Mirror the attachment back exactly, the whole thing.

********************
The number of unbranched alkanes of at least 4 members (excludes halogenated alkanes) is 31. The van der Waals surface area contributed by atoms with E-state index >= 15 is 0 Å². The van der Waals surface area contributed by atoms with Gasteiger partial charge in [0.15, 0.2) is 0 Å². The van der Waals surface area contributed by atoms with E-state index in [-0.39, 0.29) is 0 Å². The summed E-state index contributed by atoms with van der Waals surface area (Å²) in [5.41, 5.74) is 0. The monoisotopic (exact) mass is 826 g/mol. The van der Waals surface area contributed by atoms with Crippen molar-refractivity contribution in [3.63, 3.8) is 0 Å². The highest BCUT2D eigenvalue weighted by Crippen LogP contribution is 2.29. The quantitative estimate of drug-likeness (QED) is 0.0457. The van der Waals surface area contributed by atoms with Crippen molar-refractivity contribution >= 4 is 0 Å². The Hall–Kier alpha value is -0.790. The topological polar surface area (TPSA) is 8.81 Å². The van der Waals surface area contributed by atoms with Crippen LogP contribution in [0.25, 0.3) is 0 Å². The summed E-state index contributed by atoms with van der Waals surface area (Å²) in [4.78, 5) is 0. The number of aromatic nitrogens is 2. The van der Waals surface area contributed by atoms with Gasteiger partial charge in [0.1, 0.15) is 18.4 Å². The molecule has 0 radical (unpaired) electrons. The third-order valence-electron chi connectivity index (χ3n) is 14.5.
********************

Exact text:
The number of unbranched alkanes of at least 4 members (excludes halogenated alkanes) is 31. The van der Waals surface area contributed by atoms with E-state index >= 15 is 0 Å². The van der Waals surface area contributed by atoms with Gasteiger partial charge in [0.15, 0.2) is 0 Å². The van der Waals surface area contributed by atoms with E-state index in [-0.39, 0.29) is 0 Å². The summed E-state index contributed by atoms with van der Waals surface area (Å²) in [5.41, 5.74) is 0. The monoisotopic (exact) mass is 826 g/mol. The van der Waals surface area contributed by atoms with Crippen molar-refractivity contribution in [3.63, 3.8) is 0 Å². The highest BCUT2D eigenvalue weighted by Crippen LogP contribution is 2.29. The quantitative estimate of drug-likeness (QED) is 0.0457. The van der Waals surface area contributed by atoms with Crippen molar-refractivity contribution >= 4 is 0 Å². The Hall–Kier alpha value is -0.790. The topological polar surface area (TPSA) is 8.81 Å². The van der Waals surface area contributed by atoms with Crippen LogP contribution in [0.25, 0.3) is 0 Å². The summed E-state index contributed by atoms with van der Waals surface area (Å²) in [4.78, 5) is 0. The number of aromatic nitrogens is 2. The van der Waals surface area contributed by atoms with Gasteiger partial charge in [0.1, 0.15) is 18.4 Å². The molecule has 0 radical (unpaired) electrons. The third-order valence-electron chi connectivity index (χ3n) is 14.5.